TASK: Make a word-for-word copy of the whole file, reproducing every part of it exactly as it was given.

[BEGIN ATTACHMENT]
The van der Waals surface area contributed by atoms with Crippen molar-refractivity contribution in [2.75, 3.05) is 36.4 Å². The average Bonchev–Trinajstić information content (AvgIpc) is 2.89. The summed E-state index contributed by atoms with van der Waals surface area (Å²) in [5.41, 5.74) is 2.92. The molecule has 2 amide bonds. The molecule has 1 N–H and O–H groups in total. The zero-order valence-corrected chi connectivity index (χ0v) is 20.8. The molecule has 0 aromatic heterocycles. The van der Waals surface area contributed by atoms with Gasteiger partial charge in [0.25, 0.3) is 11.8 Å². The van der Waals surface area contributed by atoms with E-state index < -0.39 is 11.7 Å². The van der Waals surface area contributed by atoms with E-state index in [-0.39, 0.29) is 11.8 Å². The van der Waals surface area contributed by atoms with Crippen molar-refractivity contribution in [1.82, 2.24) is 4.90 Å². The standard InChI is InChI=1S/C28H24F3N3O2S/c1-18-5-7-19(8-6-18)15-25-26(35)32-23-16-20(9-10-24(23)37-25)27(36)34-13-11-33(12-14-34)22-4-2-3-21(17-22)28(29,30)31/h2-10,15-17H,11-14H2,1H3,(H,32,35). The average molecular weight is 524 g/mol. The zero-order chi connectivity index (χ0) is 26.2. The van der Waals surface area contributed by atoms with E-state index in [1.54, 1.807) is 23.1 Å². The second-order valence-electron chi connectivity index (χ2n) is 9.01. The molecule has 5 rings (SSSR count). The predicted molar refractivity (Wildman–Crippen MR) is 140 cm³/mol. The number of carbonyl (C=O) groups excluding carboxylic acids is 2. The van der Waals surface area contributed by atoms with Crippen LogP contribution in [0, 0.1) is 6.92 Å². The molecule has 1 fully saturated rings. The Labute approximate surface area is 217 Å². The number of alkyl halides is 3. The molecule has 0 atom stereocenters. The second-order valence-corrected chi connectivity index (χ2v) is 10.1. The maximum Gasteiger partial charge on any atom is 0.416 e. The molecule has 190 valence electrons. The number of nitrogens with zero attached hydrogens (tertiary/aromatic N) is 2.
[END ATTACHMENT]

The van der Waals surface area contributed by atoms with Crippen molar-refractivity contribution in [2.75, 3.05) is 36.4 Å². The average Bonchev–Trinajstić information content (AvgIpc) is 2.89. The summed E-state index contributed by atoms with van der Waals surface area (Å²) in [5.41, 5.74) is 2.92. The molecule has 2 amide bonds. The molecule has 1 N–H and O–H groups in total. The zero-order valence-corrected chi connectivity index (χ0v) is 20.8. The molecule has 0 aromatic heterocycles. The van der Waals surface area contributed by atoms with Gasteiger partial charge in [0.25, 0.3) is 11.8 Å². The van der Waals surface area contributed by atoms with E-state index < -0.39 is 11.7 Å². The van der Waals surface area contributed by atoms with E-state index in [-0.39, 0.29) is 11.8 Å². The van der Waals surface area contributed by atoms with Crippen molar-refractivity contribution in [1.82, 2.24) is 4.90 Å². The standard InChI is InChI=1S/C28H24F3N3O2S/c1-18-5-7-19(8-6-18)15-25-26(35)32-23-16-20(9-10-24(23)37-25)27(36)34-13-11-33(12-14-34)22-4-2-3-21(17-22)28(29,30)31/h2-10,15-17H,11-14H2,1H3,(H,32,35). The average molecular weight is 524 g/mol. The zero-order chi connectivity index (χ0) is 26.2. The van der Waals surface area contributed by atoms with E-state index in [1.54, 1.807) is 23.1 Å². The second-order valence-electron chi connectivity index (χ2n) is 9.01. The molecule has 5 rings (SSSR count). The predicted molar refractivity (Wildman–Crippen MR) is 140 cm³/mol. The number of carbonyl (C=O) groups excluding carboxylic acids is 2. The van der Waals surface area contributed by atoms with Crippen LogP contribution in [0, 0.1) is 6.92 Å². The molecule has 1 fully saturated rings. The Labute approximate surface area is 217 Å². The number of alkyl halides is 3. The molecule has 0 atom stereocenters. The second-order valence-corrected chi connectivity index (χ2v) is 10.1. The maximum Gasteiger partial charge on any atom is 0.416 e. The molecule has 190 valence electrons. The number of nitrogens with zero attached hydrogens (tertiary/aromatic N) is 2.